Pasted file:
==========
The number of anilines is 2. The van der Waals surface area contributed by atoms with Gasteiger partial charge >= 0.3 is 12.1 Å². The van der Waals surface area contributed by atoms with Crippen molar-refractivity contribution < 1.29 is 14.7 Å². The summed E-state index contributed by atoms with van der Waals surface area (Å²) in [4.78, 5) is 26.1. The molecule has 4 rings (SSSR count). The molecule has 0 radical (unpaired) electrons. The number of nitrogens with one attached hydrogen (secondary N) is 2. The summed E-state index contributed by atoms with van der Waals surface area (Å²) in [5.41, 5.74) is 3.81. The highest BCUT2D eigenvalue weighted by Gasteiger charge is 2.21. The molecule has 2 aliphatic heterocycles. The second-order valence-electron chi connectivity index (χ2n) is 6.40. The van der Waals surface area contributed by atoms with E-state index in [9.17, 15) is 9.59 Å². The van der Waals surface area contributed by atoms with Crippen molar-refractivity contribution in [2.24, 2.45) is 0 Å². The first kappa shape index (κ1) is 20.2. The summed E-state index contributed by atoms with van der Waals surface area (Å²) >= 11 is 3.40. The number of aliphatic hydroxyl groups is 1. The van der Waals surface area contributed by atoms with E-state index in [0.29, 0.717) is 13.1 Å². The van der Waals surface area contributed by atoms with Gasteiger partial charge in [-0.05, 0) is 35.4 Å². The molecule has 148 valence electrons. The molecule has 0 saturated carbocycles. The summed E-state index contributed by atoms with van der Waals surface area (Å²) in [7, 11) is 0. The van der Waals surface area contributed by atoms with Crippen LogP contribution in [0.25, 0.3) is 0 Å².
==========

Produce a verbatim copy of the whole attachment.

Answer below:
The number of anilines is 2. The van der Waals surface area contributed by atoms with Gasteiger partial charge >= 0.3 is 12.1 Å². The van der Waals surface area contributed by atoms with Crippen molar-refractivity contribution < 1.29 is 14.7 Å². The summed E-state index contributed by atoms with van der Waals surface area (Å²) in [4.78, 5) is 26.1. The molecule has 4 rings (SSSR count). The molecule has 0 radical (unpaired) electrons. The number of nitrogens with one attached hydrogen (secondary N) is 2. The summed E-state index contributed by atoms with van der Waals surface area (Å²) in [5.41, 5.74) is 3.81. The highest BCUT2D eigenvalue weighted by Gasteiger charge is 2.21. The molecule has 2 aliphatic heterocycles. The second-order valence-electron chi connectivity index (χ2n) is 6.40. The van der Waals surface area contributed by atoms with E-state index in [9.17, 15) is 9.59 Å². The van der Waals surface area contributed by atoms with Crippen molar-refractivity contribution in [2.24, 2.45) is 0 Å². The first kappa shape index (κ1) is 20.2. The summed E-state index contributed by atoms with van der Waals surface area (Å²) >= 11 is 3.40. The number of aliphatic hydroxyl groups is 1. The van der Waals surface area contributed by atoms with E-state index in [0.29, 0.717) is 13.1 Å². The van der Waals surface area contributed by atoms with Gasteiger partial charge in [-0.05, 0) is 35.4 Å². The molecule has 148 valence electrons. The molecule has 0 saturated carbocycles. The summed E-state index contributed by atoms with van der Waals surface area (Å²) in [7, 11) is 0. The van der Waals surface area contributed by atoms with Crippen LogP contribution in [0.25, 0.3) is 0 Å².